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Yule is also known as the winter solstice in the northern hemisphere and the summer solstice in the southern hemisphere due to the seasonal differences.
 

Yule, (pronounced EWE-elle) is when the dark half of the year relinquishes to the light half. Starting the next morning at sunrise, the sun climbs just a little higher and stays a little longer in the sky each day. Known as Solstice Night, or the longest night of the year, the sun's "rebirth" was celebrated with much joy. On this night, our ancestors celebrated the rebirth of the Oak King, the Sun King, the Giver of Life that warmed the frozen Earth. From this day forward, the days would become longer.

Deities of Yule: All Newborn Gods, Sun Gods, Mother Goddesses, and Triple Goddesses,Forest Gods
 
Goddesses-
Brighid, Isis, Demeter, Gaea, Diana, The Great Mother.
 
Gods-
Apollo, Ra, Odin, Lugh, The Oak King, The Horned One, The Green Man, The Divine Child, Mabon.


The Holly King and The Oak King

In some Pagan traditions, the story of the Oak King and the Holly King are seen as dual aspects of Horned God. Each one ruling half the year,both battles for the favor of the Goddess and once the battle is over, the one who lost would return to his home to nurse his wounds and prepare to win the next battle.
 
The Holly King rules from the Summer Solstice to the Winter Solstice. On the Winter Solstice, He is slain by His enemy—and twin—the Oak King, who rules until the Summer Solstice, when He is slain in turn by the returning Holly King. The Holly King is the god of the waning half of the year, of “darkness, decay and destruction, and is often seen as the Lord of the Underworld.
The Oak King is the god of the waxing half of the year, of light and life. A fertility god, occasionally appearing as the Green Man or the lord of the forest.
All life needs both light and darkness, both fertility and decay, both birth and death.
 
The Oak King and the Holly King for all that they struggle to overthrow each other know that without the other they would not be for they are two sides of the same coin. You cannot have one without having the other.
We need to accept all aspects of our natures and learn to see them as reflections of ourselves and not unyielding definitions. Like the seasonal Oak/Holly King, being bested does not mean we have failed it just means that maybe we need to look at something from a different perspective.
 
I have always loved the story of the Holly King and the Oak King. It represents the constant struggle we all endure in our lives. Darkness and death are as much a part of our lives as light and birth. These life experiences teaches us to grow and learn and to be able to handle everyday life, no matter what is thrown in our path.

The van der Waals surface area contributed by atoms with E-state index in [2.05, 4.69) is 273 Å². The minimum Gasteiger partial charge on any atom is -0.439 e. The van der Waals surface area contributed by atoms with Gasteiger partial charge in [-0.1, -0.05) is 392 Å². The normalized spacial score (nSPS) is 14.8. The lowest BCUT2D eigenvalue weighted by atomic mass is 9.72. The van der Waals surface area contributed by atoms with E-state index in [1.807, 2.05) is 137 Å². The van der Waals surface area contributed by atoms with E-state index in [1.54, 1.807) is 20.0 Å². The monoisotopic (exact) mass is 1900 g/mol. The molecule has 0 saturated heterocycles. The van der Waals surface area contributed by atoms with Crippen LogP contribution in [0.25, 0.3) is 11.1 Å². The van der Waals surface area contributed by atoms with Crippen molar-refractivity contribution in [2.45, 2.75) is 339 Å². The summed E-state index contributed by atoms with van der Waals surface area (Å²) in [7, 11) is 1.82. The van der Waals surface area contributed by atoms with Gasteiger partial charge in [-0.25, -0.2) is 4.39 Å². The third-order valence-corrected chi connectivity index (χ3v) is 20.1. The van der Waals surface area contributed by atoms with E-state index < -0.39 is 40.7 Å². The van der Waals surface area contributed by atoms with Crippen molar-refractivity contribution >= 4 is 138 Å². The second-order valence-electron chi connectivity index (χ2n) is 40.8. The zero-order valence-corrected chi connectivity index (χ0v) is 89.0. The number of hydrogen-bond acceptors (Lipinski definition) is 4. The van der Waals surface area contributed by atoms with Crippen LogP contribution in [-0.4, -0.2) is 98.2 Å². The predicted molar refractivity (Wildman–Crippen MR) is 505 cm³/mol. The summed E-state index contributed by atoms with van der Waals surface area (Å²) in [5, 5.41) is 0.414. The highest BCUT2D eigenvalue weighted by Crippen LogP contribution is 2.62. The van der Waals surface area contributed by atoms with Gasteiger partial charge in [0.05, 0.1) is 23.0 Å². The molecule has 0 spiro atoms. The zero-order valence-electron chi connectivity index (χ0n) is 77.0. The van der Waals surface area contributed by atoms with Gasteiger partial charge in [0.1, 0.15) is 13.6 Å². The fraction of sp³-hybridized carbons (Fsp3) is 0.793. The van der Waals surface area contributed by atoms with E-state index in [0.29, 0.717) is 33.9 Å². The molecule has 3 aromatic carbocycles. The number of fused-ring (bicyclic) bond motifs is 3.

Mistletoe was considered a sacred plant, and the custom of kissing under the mistletoe began as a fertility ritual.
 
The tree is the one symbol that unites almost all the northern European winter solstices.The Druids used the tree as a religious symbol, holding their sacred ceremonies while surrounding and worshipping huge trees.  Evergreen boughs were sometimes carried as totems of good luck .
 

The giving of gifts was first founded in Rome to celebrate Saturn's Festival. The use of jingle balls is and Old Norse custom to drive away the evil spirits, in a time and place where night was longer than day. The Yule log is actually an indoor equivalent of the outdoor bonfire of Midwinter Eve. There used to be an old custom of saving apiece of the Yule log, 'for luck' to kindle the next year's blaze. The wreath, the complete circle, represents the Wheel of the Year.

Yule trees historically were Fir, Evergreen or Pine. Evergreens were cherished at this time of year as a natural symbol of rebirth and life amid winter whiteness. Holly was particularly prized to decorate doors, windows and fireplaces because of its prickliness -- to either ward off or snag and capture evil spirits before they could enter and harm a household.

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Bear in mind "A Modern Herbal" was written with the conventional wisdom of the early 1900's. This should be taken into account as some of the information may now be considered inaccurate, or not in accordance with modern medicine.